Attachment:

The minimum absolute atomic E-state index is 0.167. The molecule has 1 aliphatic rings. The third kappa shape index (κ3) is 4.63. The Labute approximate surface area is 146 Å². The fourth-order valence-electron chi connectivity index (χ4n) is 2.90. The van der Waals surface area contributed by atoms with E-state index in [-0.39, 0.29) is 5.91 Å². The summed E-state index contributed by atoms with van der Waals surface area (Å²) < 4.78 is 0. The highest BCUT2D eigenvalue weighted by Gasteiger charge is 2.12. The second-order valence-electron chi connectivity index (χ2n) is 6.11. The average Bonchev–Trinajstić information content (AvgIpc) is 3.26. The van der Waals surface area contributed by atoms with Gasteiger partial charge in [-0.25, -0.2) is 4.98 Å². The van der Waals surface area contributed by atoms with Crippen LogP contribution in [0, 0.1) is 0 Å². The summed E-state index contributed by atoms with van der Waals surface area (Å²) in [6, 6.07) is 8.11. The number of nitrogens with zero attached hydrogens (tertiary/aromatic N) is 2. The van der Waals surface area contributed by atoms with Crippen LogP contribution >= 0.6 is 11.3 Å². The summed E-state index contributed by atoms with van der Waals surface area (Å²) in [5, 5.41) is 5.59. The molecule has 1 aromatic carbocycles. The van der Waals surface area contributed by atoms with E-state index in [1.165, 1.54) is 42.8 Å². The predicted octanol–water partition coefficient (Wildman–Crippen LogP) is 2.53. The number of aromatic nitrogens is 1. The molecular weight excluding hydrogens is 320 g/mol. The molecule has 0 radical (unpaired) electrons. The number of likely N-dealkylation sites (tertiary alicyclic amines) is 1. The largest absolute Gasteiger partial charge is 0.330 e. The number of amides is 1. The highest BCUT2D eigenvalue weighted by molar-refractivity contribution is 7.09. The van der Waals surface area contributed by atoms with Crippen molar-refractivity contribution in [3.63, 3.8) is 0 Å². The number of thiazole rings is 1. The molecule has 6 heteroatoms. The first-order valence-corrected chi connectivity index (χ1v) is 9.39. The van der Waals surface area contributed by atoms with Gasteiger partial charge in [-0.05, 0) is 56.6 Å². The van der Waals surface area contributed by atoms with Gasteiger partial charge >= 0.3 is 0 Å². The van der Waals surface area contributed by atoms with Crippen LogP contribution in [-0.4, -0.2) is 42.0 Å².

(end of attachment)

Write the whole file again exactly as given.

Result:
The minimum absolute atomic E-state index is 0.167. The molecule has 1 aliphatic rings. The third kappa shape index (κ3) is 4.63. The Labute approximate surface area is 146 Å². The fourth-order valence-electron chi connectivity index (χ4n) is 2.90. The van der Waals surface area contributed by atoms with E-state index in [-0.39, 0.29) is 5.91 Å². The summed E-state index contributed by atoms with van der Waals surface area (Å²) < 4.78 is 0. The highest BCUT2D eigenvalue weighted by Gasteiger charge is 2.12. The second-order valence-electron chi connectivity index (χ2n) is 6.11. The average Bonchev–Trinajstić information content (AvgIpc) is 3.26. The van der Waals surface area contributed by atoms with Gasteiger partial charge in [-0.25, -0.2) is 4.98 Å². The van der Waals surface area contributed by atoms with Crippen LogP contribution in [0, 0.1) is 0 Å². The summed E-state index contributed by atoms with van der Waals surface area (Å²) in [6, 6.07) is 8.11. The number of nitrogens with zero attached hydrogens (tertiary/aromatic N) is 2. The van der Waals surface area contributed by atoms with Crippen LogP contribution >= 0.6 is 11.3 Å². The summed E-state index contributed by atoms with van der Waals surface area (Å²) in [5, 5.41) is 5.59. The molecule has 1 aromatic carbocycles. The van der Waals surface area contributed by atoms with E-state index in [1.165, 1.54) is 42.8 Å². The predicted octanol–water partition coefficient (Wildman–Crippen LogP) is 2.53. The number of aromatic nitrogens is 1. The molecular weight excluding hydrogens is 320 g/mol. The molecule has 0 radical (unpaired) electrons. The number of likely N-dealkylation sites (tertiary alicyclic amines) is 1. The largest absolute Gasteiger partial charge is 0.330 e. The number of amides is 1. The highest BCUT2D eigenvalue weighted by molar-refractivity contribution is 7.09. The van der Waals surface area contributed by atoms with Crippen molar-refractivity contribution in [3.63, 3.8) is 0 Å². The number of thiazole rings is 1. The molecule has 6 heteroatoms. The first-order valence-corrected chi connectivity index (χ1v) is 9.39. The van der Waals surface area contributed by atoms with Gasteiger partial charge in [-0.05, 0) is 56.6 Å². The van der Waals surface area contributed by atoms with Gasteiger partial charge >= 0.3 is 0 Å². The van der Waals surface area contributed by atoms with Crippen LogP contribution in [-0.4, -0.2) is 42.0 Å².